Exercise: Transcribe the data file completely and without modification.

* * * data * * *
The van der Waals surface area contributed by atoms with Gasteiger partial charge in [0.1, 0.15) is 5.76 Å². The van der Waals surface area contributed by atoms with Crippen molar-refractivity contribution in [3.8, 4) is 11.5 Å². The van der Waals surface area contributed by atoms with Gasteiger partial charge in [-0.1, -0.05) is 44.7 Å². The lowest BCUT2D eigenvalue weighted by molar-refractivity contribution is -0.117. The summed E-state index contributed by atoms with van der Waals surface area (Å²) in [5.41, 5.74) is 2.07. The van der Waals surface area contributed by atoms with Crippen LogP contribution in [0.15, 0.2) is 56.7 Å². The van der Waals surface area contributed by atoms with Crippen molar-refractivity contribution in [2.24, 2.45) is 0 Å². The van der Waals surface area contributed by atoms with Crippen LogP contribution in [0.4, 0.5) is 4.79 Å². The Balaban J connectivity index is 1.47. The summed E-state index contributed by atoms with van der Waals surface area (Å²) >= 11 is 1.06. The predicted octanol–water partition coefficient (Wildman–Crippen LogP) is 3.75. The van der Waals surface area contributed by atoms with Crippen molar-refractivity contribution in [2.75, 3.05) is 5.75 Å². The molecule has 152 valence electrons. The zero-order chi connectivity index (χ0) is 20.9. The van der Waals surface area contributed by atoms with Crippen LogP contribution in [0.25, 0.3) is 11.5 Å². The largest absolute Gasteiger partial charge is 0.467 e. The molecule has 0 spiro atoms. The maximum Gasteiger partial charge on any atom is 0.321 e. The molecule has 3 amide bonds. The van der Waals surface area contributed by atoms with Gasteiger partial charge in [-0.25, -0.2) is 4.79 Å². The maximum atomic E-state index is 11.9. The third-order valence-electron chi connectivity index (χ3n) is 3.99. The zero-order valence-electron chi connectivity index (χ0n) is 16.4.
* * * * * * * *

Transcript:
The van der Waals surface area contributed by atoms with Gasteiger partial charge in [0.1, 0.15) is 5.76 Å². The van der Waals surface area contributed by atoms with Crippen molar-refractivity contribution in [3.8, 4) is 11.5 Å². The van der Waals surface area contributed by atoms with Gasteiger partial charge in [-0.1, -0.05) is 44.7 Å². The lowest BCUT2D eigenvalue weighted by molar-refractivity contribution is -0.117. The summed E-state index contributed by atoms with van der Waals surface area (Å²) in [5.41, 5.74) is 2.07. The van der Waals surface area contributed by atoms with Crippen LogP contribution in [0.15, 0.2) is 56.7 Å². The van der Waals surface area contributed by atoms with Crippen molar-refractivity contribution in [2.24, 2.45) is 0 Å². The van der Waals surface area contributed by atoms with Crippen LogP contribution in [0.4, 0.5) is 4.79 Å². The Balaban J connectivity index is 1.47. The summed E-state index contributed by atoms with van der Waals surface area (Å²) >= 11 is 1.06. The predicted octanol–water partition coefficient (Wildman–Crippen LogP) is 3.75. The van der Waals surface area contributed by atoms with Crippen molar-refractivity contribution in [2.75, 3.05) is 5.75 Å². The molecule has 152 valence electrons. The zero-order chi connectivity index (χ0) is 20.9. The van der Waals surface area contributed by atoms with Crippen LogP contribution in [0.25, 0.3) is 11.5 Å². The largest absolute Gasteiger partial charge is 0.467 e. The molecule has 0 spiro atoms. The maximum Gasteiger partial charge on any atom is 0.321 e. The molecule has 3 amide bonds. The van der Waals surface area contributed by atoms with Gasteiger partial charge in [-0.25, -0.2) is 4.79 Å². The maximum atomic E-state index is 11.9. The third-order valence-electron chi connectivity index (χ3n) is 3.99. The zero-order valence-electron chi connectivity index (χ0n) is 16.4.